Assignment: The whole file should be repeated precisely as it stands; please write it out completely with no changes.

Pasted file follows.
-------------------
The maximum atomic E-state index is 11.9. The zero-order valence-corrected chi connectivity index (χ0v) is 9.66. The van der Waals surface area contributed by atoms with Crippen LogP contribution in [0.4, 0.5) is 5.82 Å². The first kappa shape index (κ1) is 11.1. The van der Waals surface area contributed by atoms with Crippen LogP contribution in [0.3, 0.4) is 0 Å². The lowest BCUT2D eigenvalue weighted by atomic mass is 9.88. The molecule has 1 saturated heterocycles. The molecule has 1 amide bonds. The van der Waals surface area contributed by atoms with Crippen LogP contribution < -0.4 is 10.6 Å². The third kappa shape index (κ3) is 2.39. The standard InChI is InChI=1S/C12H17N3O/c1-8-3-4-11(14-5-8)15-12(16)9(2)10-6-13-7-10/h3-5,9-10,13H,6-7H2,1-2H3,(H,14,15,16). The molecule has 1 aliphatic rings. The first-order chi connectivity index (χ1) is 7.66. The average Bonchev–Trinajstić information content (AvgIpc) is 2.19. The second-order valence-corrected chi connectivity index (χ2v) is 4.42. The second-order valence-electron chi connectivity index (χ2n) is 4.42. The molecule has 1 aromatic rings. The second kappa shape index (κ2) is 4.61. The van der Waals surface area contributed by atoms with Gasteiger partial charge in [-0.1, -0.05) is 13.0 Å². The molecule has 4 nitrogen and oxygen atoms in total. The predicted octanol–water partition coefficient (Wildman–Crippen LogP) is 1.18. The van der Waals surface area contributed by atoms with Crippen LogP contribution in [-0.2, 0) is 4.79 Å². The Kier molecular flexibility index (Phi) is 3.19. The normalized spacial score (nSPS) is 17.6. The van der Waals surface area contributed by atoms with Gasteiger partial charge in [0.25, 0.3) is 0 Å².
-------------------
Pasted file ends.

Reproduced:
The maximum atomic E-state index is 11.9. The zero-order valence-corrected chi connectivity index (χ0v) is 9.66. The van der Waals surface area contributed by atoms with Crippen LogP contribution in [0.4, 0.5) is 5.82 Å². The first kappa shape index (κ1) is 11.1. The van der Waals surface area contributed by atoms with Crippen LogP contribution in [0.3, 0.4) is 0 Å². The lowest BCUT2D eigenvalue weighted by atomic mass is 9.88. The molecule has 1 saturated heterocycles. The molecule has 1 amide bonds. The van der Waals surface area contributed by atoms with Crippen LogP contribution < -0.4 is 10.6 Å². The third kappa shape index (κ3) is 2.39. The standard InChI is InChI=1S/C12H17N3O/c1-8-3-4-11(14-5-8)15-12(16)9(2)10-6-13-7-10/h3-5,9-10,13H,6-7H2,1-2H3,(H,14,15,16). The molecule has 1 aliphatic rings. The first-order chi connectivity index (χ1) is 7.66. The average Bonchev–Trinajstić information content (AvgIpc) is 2.19. The second-order valence-corrected chi connectivity index (χ2v) is 4.42. The second-order valence-electron chi connectivity index (χ2n) is 4.42. The molecule has 1 aromatic rings. The second kappa shape index (κ2) is 4.61. The van der Waals surface area contributed by atoms with Gasteiger partial charge in [-0.1, -0.05) is 13.0 Å². The molecule has 4 nitrogen and oxygen atoms in total. The predicted octanol–water partition coefficient (Wildman–Crippen LogP) is 1.18. The van der Waals surface area contributed by atoms with Crippen LogP contribution in [-0.2, 0) is 4.79 Å². The Kier molecular flexibility index (Phi) is 3.19. The normalized spacial score (nSPS) is 17.6. The van der Waals surface area contributed by atoms with Gasteiger partial charge in [0.25, 0.3) is 0 Å².